Warning:

This Digest was prepared for debate. It reflects the legislation as introduced and does not canvass subsequent amendments.

This Digest does not have any official legal status. Other sources should be consulted to determine the subsequent official status of the Bill.

Therapeutic Goods Amendment Bill (No. 3) 2006 5

4. Examples of where the Act already allows for the electronic lodgement of information include, among others, provisions contained in paragraphs 8 (1A), 23 (3), 26BA, 31 (3), 31A (4), 31B (5), 41JB (2), and 41JD (4).

5. ‘Manufacturer information system’, TGA News issue 45, November 2004, p.1, URL: http://www.tga.gov.au/docs/html/tganews/news45/cover.htm#mis accessed 5 June 2006.

6. Department of Health and Ageing, Annual Report 2003-04, Canberra, The Department, 2004, p. 87.

7. ‘Manufacturer information system’, op. cit.

8. Hon. Christopher Pyne, Therapeutic Goods Amendment Bill (No. 3) 2006, Second Reading Speech, House of Representatives Hansard, 11 May 2006, p. 7.

9. ibid.

10. Australian National Audit Office, Regulation of Non-prescription medicinal products : Department of Health and Ageing, Therapeutic Goods Administration Audit Report no. 18, 2004-05 Performance Audit, ANAO, December 2004.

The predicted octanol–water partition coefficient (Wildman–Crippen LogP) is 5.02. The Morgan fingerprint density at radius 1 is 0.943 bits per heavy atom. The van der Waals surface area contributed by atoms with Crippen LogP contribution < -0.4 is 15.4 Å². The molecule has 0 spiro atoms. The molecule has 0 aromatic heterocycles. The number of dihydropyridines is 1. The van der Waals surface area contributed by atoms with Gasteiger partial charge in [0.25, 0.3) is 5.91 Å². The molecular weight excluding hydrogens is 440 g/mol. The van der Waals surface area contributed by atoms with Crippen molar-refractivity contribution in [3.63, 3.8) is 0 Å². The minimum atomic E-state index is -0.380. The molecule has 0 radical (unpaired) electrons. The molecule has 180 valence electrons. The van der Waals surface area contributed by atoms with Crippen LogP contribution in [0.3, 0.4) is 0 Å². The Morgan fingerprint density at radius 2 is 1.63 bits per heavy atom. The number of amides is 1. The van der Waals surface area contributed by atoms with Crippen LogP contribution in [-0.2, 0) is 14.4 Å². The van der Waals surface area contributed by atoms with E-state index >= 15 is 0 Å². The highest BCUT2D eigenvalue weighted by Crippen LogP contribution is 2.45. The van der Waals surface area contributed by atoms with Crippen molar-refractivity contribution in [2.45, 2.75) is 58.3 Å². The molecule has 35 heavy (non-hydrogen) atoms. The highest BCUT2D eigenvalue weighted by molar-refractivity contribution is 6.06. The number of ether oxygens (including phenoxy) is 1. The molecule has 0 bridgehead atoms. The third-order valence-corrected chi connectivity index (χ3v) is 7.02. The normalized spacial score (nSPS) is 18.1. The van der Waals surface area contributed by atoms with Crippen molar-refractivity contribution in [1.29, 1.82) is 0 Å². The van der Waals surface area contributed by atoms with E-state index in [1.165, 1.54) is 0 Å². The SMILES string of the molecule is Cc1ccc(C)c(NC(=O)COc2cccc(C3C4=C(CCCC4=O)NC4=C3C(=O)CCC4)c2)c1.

11. ibid, in particular, see audit Recommendation No. 23 and Recommendation No. 24, pp 119-120.

12. ibid, p. 153.

13. Department of Health and Ageing, Annual Report 2004-05, op. cit, p. 62.

14. Deloitte, Therapeutic Goods Administration: consultancy findings prepared for the Department of Health and Ageing, June 2005, p 27. The report was issued in June but not made public until December 2005. See Lisa Allen, ‘Deloitte tells TGA to improve procedures’ Australian Financial Review, 8 December 2005, p. 7.

15. Hon. Christopher Pyne, op.cit.

Warning:

This Digest was prepared for debate. It reflects the legislation as introduced and does not canvass subsequent amendments.

This Digest does not have any official legal status. Other sources should be consulted to determine the subsequent official status of the Bill.

6 Therapeutic Goods Amendment Bill (No. 3) 2006

 Copyright Commonwealth of Australia 2006

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This brief has been prepared to support the work of the Australian Parliament using information available at the time of production. The views expressed do not reflect an official position of the Parliamentary Library, nor do they constitute professional legal opinion.

Members, Senators and Parliamentary staff can obtain further information from the Parliamentary Library on (02) 6277 2514.

Warning:

This Digest was prepared for debate. It reflects the legislation as introduced and does not canvass subsequent amendments.

This Digest does not have any official legal status. Other sources should be consulted to determine the subsequent official status of the Bill.